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June 9, 2019

Iran says selling oil through ‘unconventional’ means

Business

June 9, 2019

By Monitoring

Tehran: Iran is keeping up oil sales through "unconventional" means to circumvent US sanctions, Oil Minister Bijan Namdar Zanganeh said in an interview published Saturday.

"We have unofficial or unconventional sales, all of which are secret, because if they are made known America would immediately stop them," he said, quoted by the oil ministry’s SHANA news agency.

Zanganeh declined to give details on Iran’s oil exports, saying he would not disclose figures until sanctions were lifted.

In May 2018, Washington withdrew from Iran’s 2015 nuclear deal with world powers that granted Tehran sanctions relief in exchange for curbs on its atomic programme.

Washington reimposed oil sanctions on Iran last November, but initially gave eight countries, including several allies such as China, six-month waivers.

Iran’s oil shipments tumbled to 750,000 barrels per day in April compared to 1.5 million in October, according to data compiled by Bloomberg.

The White House in May ended all the waivers as part of a "maximum pressure" campaign against Tehran.

According to Zanganeh, the US has reached an "evil maturity" in tightening the noose on Iran’s economy using "smart sanctions".

"The most severe organised sanctions in history are currently being imposed on Iran," he said.

Zangane, in an another interview published by the Iranian parliament news site ICANA said the country has no plans to leave the Organization of the Petroleum Exporting Countries, Oil Minister Bijan Zanganeh.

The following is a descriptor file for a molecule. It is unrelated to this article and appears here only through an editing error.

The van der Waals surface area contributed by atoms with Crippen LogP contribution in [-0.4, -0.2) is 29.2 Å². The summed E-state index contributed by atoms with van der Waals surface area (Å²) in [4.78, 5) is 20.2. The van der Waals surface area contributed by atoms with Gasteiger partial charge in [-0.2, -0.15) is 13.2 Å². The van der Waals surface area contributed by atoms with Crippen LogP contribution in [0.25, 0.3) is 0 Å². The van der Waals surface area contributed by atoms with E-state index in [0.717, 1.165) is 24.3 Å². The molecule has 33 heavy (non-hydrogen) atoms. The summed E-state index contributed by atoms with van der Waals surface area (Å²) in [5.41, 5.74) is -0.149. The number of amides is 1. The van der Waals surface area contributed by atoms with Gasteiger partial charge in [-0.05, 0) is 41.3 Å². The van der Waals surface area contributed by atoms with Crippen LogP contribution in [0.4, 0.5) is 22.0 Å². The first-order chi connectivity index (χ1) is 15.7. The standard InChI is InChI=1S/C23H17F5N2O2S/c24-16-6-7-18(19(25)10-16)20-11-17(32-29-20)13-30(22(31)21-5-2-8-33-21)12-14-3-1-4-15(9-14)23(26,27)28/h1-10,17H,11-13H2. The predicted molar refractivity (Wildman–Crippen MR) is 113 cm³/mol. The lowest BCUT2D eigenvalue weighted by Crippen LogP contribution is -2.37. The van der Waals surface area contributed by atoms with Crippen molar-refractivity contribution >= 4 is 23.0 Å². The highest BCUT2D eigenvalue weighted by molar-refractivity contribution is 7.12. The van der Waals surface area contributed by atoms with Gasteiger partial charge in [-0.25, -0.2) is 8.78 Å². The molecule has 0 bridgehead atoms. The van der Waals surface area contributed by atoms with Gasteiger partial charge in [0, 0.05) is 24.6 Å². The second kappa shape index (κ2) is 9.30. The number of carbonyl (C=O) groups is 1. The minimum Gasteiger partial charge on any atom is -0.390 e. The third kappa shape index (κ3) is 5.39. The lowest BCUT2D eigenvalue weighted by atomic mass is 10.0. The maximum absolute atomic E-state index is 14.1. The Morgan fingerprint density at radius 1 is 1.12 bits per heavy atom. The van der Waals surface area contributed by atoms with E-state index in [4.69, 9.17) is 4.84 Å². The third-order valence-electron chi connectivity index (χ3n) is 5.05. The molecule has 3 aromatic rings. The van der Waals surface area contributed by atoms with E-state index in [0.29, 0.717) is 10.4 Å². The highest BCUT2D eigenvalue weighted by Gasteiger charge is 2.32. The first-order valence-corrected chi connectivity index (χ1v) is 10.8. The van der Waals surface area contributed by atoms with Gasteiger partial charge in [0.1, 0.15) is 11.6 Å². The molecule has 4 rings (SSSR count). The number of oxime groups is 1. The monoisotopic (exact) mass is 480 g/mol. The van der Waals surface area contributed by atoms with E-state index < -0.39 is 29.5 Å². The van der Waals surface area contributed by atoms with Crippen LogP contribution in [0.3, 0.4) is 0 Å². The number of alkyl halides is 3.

“Iran has no plans to leave OPEC...and regrets that some members of OPEC have turned this organization into a political forum for confronting two founding members of OPEC, meaning Iran and Venezuela,” Zanganeh told ICANA.

“And two regional countries are showing enmity towards us in this organization. We are not their enemy but they are showing enmity towards us...and (they) use oil as a weapon against us in the global market and world.”

Zanganeh did not name the two countries.

Tensions between Iran and Saudi Arabia and the United Arab Emirates have spiked this year after the two said they would increase oil production to make up for Iranian crude cut from the market by U.S. sanctions.

On Friday, U.S. President Donald Trump’s administration added Iran’s largest petrochemical holding group to its sanctions list, accusing it of indirectly supporting Tehran’s Revolutionary Guards. Washington said the move aimed to dry up revenues to the elite Iranian military force but analysts called it largely symbolic.

The Trump administration is seeking to intensify economic and military pressure against Iran because of its nuclear and missile programmes as well as its support for proxy groups in Syria, Iraq, Lebanon and Yemen.

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